Noting that several clients had reported saving $200 per month on their electricity bill through one of APS’s 53-gallon solar water heaters, Mr Gilbert estimated that the product could slash Bahamian household electricity bills by 20-25 per cent.

As for solar PV, Mr Gilbert said this technology would pay for itself within five years. APS clients, he added, had estimated the monthly savings at between $300-$400 per month - a figure that could increase/decrease depending on system size and usage.

“With renewables, once you handle the upfront cost it’s basically free after that,” the APS vice-president added. “Once you cover the installation costs, from day one you’re starting to cut into that return. The return on investment starts from day one. While there’s always the cost of money, once you get over that hurdle, whatever the system produces is free for you.”

APS’s decision to establish physical premises is further evidence of its belief in the Bahamian renewable energy market’s potential, and that it may be poised for significant growth.

“I believe that we may be the only dedicated renewable energy storefront,” Mr Gilbert told Tribune Business. “We’ve done it in anticipation of the growth of the market. We decided not to do a storefront initially, as the market was not quite there, but we’re starting to see more and more interest in renewables.”

Noting that the products it distributed, and/or installed, were sourced directly from their manufacturers, Mr Gilbert added of APS’s Sandy Port store: “It shows a commitment to capital. As a company, we’ve committed the capital to the investment. Now it comes to how quickly we can turn the inventory over.”

He told this newspaper that APS had invested $60,000 in building up its product inventory over the past three-four months, with its investors committing at least $80,000-$90,000 to the business since it was founded in 2008.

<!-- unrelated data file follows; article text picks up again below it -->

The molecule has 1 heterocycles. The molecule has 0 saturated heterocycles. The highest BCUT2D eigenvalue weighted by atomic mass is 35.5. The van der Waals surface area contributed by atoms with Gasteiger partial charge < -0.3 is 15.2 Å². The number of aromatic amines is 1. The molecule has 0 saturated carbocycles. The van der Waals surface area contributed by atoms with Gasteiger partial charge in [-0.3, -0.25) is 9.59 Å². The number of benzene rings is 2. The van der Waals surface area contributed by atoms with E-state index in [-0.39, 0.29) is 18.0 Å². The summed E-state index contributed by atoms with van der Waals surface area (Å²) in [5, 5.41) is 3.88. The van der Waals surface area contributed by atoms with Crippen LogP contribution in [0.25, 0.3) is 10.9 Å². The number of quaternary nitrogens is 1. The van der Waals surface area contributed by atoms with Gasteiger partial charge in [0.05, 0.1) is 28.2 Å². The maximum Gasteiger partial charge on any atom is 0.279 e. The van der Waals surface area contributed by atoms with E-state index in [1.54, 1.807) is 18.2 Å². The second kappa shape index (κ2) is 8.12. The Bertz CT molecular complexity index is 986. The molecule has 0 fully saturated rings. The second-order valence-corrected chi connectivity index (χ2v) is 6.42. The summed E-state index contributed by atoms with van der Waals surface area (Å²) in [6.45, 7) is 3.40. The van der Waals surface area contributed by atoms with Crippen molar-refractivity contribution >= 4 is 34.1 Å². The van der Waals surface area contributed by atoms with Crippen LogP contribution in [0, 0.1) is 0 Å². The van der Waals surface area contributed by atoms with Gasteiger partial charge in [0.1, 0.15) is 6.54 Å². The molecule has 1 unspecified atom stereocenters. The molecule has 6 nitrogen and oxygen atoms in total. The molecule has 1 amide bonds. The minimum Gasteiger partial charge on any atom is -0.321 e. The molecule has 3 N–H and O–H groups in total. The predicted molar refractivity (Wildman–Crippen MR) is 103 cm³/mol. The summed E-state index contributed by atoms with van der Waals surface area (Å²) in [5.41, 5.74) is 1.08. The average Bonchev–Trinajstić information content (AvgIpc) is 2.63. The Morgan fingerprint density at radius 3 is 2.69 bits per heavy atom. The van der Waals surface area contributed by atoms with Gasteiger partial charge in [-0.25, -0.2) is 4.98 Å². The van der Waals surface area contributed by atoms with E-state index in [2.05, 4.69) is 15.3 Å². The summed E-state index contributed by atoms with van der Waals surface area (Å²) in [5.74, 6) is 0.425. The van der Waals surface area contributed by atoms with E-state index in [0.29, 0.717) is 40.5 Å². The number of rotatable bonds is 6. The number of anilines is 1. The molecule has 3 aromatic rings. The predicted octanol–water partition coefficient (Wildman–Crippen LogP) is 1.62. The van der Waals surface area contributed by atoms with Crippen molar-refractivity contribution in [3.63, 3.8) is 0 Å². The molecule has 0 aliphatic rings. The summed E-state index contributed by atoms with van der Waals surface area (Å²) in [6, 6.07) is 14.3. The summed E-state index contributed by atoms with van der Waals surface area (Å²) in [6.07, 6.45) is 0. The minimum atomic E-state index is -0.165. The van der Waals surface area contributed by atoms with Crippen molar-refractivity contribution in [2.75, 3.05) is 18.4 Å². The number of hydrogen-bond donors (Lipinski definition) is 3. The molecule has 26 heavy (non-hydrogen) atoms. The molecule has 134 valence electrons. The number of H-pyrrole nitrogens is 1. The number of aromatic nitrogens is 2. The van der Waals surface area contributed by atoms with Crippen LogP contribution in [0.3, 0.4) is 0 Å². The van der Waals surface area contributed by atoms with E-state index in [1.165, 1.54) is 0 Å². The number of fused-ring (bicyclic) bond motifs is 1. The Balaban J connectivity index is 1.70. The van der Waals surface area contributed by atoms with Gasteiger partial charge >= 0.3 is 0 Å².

“We’re looking forward to where the market goes,” Mr Gilbert said. “The key was that we had to get to the point where we could make a commitment to inventory. It’s going to pay-off long-term.

“I would think that saturation wise we’re probably still less than 1 per cent [in market penetration]. We think there’s a bright future in the industry. It may not happen today or tomorrow; it’ll happen slowly, but the interest will be fairly strong going forward.

“We prefer to grow at a steady rate, as it allows us to manage that growth. At this point we don’t want to be in a position where we will not be able to meet demand as a business, as not being able to meet demand is the same as not being able to handle installation.”

Mr Gilbert said APS was about to ship seven solar water heaters to a Bahamas-based developer, whom he declined to identify. Two have already been installed at the project site, and another four have been requested - making a total of 13.

Mr Gilbert added that consumer interest in solar pool pumps was also increasing, with APS having recently installed a solar well pump. Demand for LED (Light Emitting Diode) lighting was also rising, the company having built up a 400-strong inventory, with another 300 in transit.

“I think the demand is increasing because we are not seeing the price of traditional electricity go down, and I don’t think it will,” Mr Gilbert told Tribune Business. “Depending on how this summer goes for BEC, the demand may increase.

“The more outages we have, the more people start to think about alternative ways to produce power. And as long as we see oil prices continue to climb, we will see more interest in renewables.”